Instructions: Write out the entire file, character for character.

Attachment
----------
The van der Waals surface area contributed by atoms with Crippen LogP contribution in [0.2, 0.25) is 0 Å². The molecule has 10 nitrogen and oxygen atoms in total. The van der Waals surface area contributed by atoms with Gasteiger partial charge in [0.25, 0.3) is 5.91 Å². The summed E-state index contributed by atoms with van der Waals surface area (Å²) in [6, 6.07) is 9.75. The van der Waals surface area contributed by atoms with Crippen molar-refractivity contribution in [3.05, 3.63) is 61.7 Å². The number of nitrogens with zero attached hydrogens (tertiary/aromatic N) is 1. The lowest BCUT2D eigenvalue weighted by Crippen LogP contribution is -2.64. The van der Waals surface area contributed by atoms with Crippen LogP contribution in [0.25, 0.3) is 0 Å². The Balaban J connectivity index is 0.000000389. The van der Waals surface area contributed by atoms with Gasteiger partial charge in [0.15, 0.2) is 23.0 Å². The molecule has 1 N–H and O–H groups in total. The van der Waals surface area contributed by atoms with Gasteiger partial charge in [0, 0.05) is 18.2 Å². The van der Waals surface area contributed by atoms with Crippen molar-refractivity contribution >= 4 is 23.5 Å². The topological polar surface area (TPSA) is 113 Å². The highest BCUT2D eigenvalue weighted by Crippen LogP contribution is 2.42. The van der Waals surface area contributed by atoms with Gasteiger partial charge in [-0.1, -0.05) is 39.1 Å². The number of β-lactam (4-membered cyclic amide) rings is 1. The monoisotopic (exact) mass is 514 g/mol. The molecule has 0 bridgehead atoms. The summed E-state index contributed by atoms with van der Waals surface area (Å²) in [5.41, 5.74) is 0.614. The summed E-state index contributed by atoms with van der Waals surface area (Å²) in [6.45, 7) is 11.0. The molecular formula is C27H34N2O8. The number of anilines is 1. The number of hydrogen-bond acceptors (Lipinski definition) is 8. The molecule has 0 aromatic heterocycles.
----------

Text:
The van der Waals surface area contributed by atoms with Crippen LogP contribution in [0.2, 0.25) is 0 Å². The molecule has 10 nitrogen and oxygen atoms in total. The van der Waals surface area contributed by atoms with Gasteiger partial charge in [0.25, 0.3) is 5.91 Å². The summed E-state index contributed by atoms with van der Waals surface area (Å²) in [6, 6.07) is 9.75. The van der Waals surface area contributed by atoms with Crippen molar-refractivity contribution in [3.05, 3.63) is 61.7 Å². The number of nitrogens with zero attached hydrogens (tertiary/aromatic N) is 1. The lowest BCUT2D eigenvalue weighted by Crippen LogP contribution is -2.64. The van der Waals surface area contributed by atoms with Crippen LogP contribution in [0.25, 0.3) is 0 Å². The Balaban J connectivity index is 0.000000389. The van der Waals surface area contributed by atoms with Gasteiger partial charge in [0.15, 0.2) is 23.0 Å². The molecule has 1 N–H and O–H groups in total. The van der Waals surface area contributed by atoms with Gasteiger partial charge in [0, 0.05) is 18.2 Å². The van der Waals surface area contributed by atoms with Crippen molar-refractivity contribution >= 4 is 23.5 Å². The topological polar surface area (TPSA) is 113 Å². The highest BCUT2D eigenvalue weighted by Crippen LogP contribution is 2.42. The van der Waals surface area contributed by atoms with Gasteiger partial charge in [-0.1, -0.05) is 39.1 Å². The number of β-lactam (4-membered cyclic amide) rings is 1. The monoisotopic (exact) mass is 514 g/mol. The molecule has 0 bridgehead atoms. The summed E-state index contributed by atoms with van der Waals surface area (Å²) in [5.41, 5.74) is 0.614. The summed E-state index contributed by atoms with van der Waals surface area (Å²) in [6.45, 7) is 11.0. The molecular formula is C27H34N2O8. The number of anilines is 1. The number of hydrogen-bond acceptors (Lipinski definition) is 8. The molecule has 0 aromatic heterocycles.